Chevrolet to get a new compact car for sale early next year
DETROIT -- General Motors will unveil a Chevrolet compact car at an auto
show this fall, with production slated to begin early next year, say
sources familiar with GM's product program.
The vehicle will be built on the Delta compact car architecture at GM's
plant in Lordstown, Ohio.
The car will use a new 1.4-liter global engine that GM developed and
recently announced in Europe. The turbocharged four-cylinder engine will
be used in several GM vehicles worldwide.
The Chevrolet compact will not be called the Cobalt, says one source
familiar with the plans. GM will produce the current-generation Cobalt
through June 2010 as a 2009 model. It was unclear from sources whether
GM will continue to build the Cobalt after that.
Shared among five nameplates
The car's engine will be capable of developing between 120 and 140 hp.
Sources say mileage could easily exceed 40 mpg.
"It's a pretty incredible engine; it's direct-injected with great
power," the source says. "The small-displacement turbos make it possible
to get great power so that GM might put it in the mid-sized products,
too. It's an extremely important engine and a very capable powertrain."
The new engine will be shared among five nameplates: Chevrolet, Pontiac,
Saturn, Opel and Daewoo, sources say. That means the Lordstown plant
could build cars for export.
The engine continues the trend that GM started with such cars as the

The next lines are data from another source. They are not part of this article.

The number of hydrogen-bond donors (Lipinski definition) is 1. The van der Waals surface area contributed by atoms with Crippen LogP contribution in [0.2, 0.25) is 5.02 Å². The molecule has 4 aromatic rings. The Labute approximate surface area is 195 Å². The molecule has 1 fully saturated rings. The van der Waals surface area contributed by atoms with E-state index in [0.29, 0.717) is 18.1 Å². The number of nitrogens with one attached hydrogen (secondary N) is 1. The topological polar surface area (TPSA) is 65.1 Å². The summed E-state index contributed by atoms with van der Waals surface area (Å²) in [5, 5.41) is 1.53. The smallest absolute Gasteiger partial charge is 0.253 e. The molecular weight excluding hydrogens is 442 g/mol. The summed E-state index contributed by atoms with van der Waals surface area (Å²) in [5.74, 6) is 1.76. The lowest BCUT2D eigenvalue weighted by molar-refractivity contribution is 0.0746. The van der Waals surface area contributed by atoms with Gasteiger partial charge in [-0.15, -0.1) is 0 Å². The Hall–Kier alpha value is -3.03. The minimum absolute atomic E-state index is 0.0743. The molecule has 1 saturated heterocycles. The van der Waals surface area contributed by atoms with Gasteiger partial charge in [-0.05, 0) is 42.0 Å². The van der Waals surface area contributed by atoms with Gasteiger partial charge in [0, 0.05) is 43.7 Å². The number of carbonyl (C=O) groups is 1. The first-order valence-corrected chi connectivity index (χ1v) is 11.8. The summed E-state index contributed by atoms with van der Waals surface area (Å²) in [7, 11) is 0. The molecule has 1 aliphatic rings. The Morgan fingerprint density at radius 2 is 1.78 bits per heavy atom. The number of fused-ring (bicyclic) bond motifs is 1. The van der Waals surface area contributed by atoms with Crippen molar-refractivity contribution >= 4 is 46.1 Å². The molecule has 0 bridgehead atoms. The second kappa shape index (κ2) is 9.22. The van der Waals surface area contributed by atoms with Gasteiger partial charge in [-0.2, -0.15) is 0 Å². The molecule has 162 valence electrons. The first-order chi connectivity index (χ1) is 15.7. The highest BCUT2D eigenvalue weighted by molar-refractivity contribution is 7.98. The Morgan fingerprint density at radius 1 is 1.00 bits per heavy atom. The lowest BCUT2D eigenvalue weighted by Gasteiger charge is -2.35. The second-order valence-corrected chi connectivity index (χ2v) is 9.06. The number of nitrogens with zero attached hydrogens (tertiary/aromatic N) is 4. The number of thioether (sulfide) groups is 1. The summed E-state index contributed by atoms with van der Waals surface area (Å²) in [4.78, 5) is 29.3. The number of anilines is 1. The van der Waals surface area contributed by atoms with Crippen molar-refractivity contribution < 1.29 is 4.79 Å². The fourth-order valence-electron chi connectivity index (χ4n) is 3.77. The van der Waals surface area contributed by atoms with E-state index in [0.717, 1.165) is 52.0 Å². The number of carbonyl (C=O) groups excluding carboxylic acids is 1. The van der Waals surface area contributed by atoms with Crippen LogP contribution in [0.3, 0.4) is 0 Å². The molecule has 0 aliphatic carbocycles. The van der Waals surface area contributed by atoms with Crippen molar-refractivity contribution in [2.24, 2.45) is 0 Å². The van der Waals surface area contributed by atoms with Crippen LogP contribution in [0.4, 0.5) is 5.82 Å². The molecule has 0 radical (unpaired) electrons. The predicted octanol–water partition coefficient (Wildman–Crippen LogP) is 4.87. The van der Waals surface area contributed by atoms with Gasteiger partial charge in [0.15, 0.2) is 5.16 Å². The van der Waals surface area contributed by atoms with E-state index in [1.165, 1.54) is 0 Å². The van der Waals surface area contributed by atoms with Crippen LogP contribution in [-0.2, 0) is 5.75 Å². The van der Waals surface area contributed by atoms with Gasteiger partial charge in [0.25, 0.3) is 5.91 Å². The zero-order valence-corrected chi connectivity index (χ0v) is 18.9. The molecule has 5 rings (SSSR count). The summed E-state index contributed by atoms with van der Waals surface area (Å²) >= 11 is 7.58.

Pontiac Solstice GXP and Saturn Sky Red Line. Those cars use smaller
engines and high-technology devices such as direct fuel injection and
turbochargers to boost fuel economy and performance.
Lordstown plant retooling
GM is retooling its plant in Lordstown for a new vehicle, sources say.
Lordstown union officials have heard that GM plans to add a shift.
GM now is building between 1,400 and 1,500 cars a day at Lordstown;
adding a shift would increase that output to 2,100 cars a day. GM builds
the Chevrolet Cobalt as well as the Pontiac G5 and its Canadian
counterpart, the Pontiac Pursuit, at the Lordstown plant. All these
vehicles also are built on the Delta architecture.
Meanwhile, GM is reconsidering bringing the Chevrolet minicar, the Beat,
to the United States.
"The Beat for the U.S. is getting a pretty thorough examination now that
you see what's going on with fuel prices," says a source close to GM's
product development. "It isn't definitively on there as a go product,
but there is a lot of inside chatter and it's on the consideration list."